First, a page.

Since 2002 Perimeter Institute has been recording seminars, conference talks, and public outreach events using video cameras installed in our lecture theatres. Perimeter now has 7 formal presentation spaces for its many scientific conferences, seminars, workshops and educational outreach activities, all with advanced audio-visual technical capabilities. Recordings of events in these areas are all available On-Demand from this Video Library and on Perimeter Institute Recorded Seminar Archive (PIRSA). PIRSA is a permanent, free, searchable, and citable archive of recorded seminars from relevant bodies in physics. This resource has been partially modelled after Cornell University's arXiv.org.
In arXiv:quant-ph/0608223, quantum network coding was proved to be no more useful than simply routing the quantum transmissions in some directed acyclic networks. This talk will connect this result, monogamity of entanglement, and graph theoretic properties of the networks involved.
It is well-known that if a graph G_1 can be obtained from another graph G_2 by removing a degree-2 vertex and combing its two neighbors, the graph state |G_1> can be obtained from |G_2> through LOCC. In this talk, I will describe how to construct a graph G\' from a given graph G so that (a) The maximum degree of G\', Delta(G\'), is no more than 3. (b) G can be obtained from G\' by a sequence of contraction operations described above. (c) The treewidth of G\', tw(G\'), is no more than tw(G)+1. (d) The construction takes exp(O(tw(G))) time.
It is well known that the toric code model supports abelian anyons. It can be realized on a square lattice of qubits, where the anyons are represented by the endpoints of strings of Pauli operators. We will demonstrate that the non-abelian Ising model can be realized in a similar way, where now the string operators are elements of the Clifford group. The Ising anyons are shown to be essentially superpositions of the abelian toric code ones, reproducing the required fusion, braiding and statistical properties.
One of the main strengths of the ERG is that it admits nonperturbative approximation schemes which preserve renormalizability. I will introduce a particularly powerful scheme, the derivative expansion.
This talk will report recent work on two themes that relate concepts in graph theory to problems in quantum information theory. We will discuss the quantum analogue of expander graphs which prove to be of key importance when de-randomizing algorithms in classical computer science. Using powerful ideas of discrete phase space methods, efficiently implementable quantum expanders can be constructed based on an argument that barely fills three lines.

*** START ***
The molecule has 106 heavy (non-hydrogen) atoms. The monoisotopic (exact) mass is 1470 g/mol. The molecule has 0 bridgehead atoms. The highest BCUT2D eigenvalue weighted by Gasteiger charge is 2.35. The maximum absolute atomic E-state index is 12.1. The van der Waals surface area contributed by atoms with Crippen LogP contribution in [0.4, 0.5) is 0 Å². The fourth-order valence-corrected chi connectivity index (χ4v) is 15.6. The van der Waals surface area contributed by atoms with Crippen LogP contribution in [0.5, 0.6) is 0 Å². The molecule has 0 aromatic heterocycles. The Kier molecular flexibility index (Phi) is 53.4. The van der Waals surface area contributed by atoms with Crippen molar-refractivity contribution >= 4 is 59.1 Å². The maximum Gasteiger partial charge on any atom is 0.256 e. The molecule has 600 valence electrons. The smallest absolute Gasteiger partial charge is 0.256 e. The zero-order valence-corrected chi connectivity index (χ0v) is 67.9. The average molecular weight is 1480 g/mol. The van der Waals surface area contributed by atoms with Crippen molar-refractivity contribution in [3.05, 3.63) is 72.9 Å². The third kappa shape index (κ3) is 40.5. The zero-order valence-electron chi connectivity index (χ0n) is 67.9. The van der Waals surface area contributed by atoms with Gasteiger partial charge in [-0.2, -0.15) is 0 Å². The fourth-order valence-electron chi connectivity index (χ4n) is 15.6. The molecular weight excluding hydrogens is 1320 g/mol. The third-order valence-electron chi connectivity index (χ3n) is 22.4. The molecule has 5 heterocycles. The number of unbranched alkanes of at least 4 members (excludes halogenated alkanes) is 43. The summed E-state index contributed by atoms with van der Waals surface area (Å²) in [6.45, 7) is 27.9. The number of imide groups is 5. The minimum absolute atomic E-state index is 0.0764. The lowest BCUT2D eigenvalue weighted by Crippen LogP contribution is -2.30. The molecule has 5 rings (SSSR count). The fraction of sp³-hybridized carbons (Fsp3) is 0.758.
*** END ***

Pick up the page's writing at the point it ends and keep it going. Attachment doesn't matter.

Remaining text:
I will discuss a quantum algorithm for the exact evaluation of the classical Potts partition function for a class of graphs (and hypergraphs) related to a family of classical cyclic codes. I will also present a mapping I recently constructed from quantum circuit instances to graphs and discuss some relationships to the classical Ising partition function.
Consider the quantum predictions for EPR-type measurements on two systems with Hilbert space of dimension at least 3 in any maximally entangled state. I show that the only possible hidden variables model of these probabilities that satisfies both Shimony\'s and Jarrett\'s condition of parameter independence (or `locality\') and Jones and Clifton\'s condition of conditional parameter independence (or `constrained locality\') is trivial, i.e. given by the quantum probabilities themselves. I shall attempt to discuss also the meaning of the conditions and of this result.
New and exotic phases as well as remarkable entanglement behaviors emerge in condensed matter systems (and quantum devices) living (fabricated) on graphs. To illustrate this, I will discuss the properties of Josephson junction networks fabricated on comb and star graphs and of spin models living on pertinent fiber-graphs.
Measurement-based quantum computation is unusual among quantum computational models in that it does not have an obvious classical analogue. In this talk, I shall describe some new results which shed some new light on this. In the one-way model [1], computation proceeds by adaptive single-qubit measurements on a multi-qubit entangled \'cluster state\'. The adaptive measurements require a classical computer, which processes the previous measurement outcomes to determine the correct bases for the following measurement.
Many string theorists and cosmologists have recently turned their attention to building and testing string theory models of inflation. One of the main goals is to find novel features that could distinguish stringy models from their field theoretic counterparts. This is difficult because, in most examples, string theory is used to derived an effective theory operating at energies well below the string scale.
Check back for details on the next lecture in Perimeter's Public Lectures Series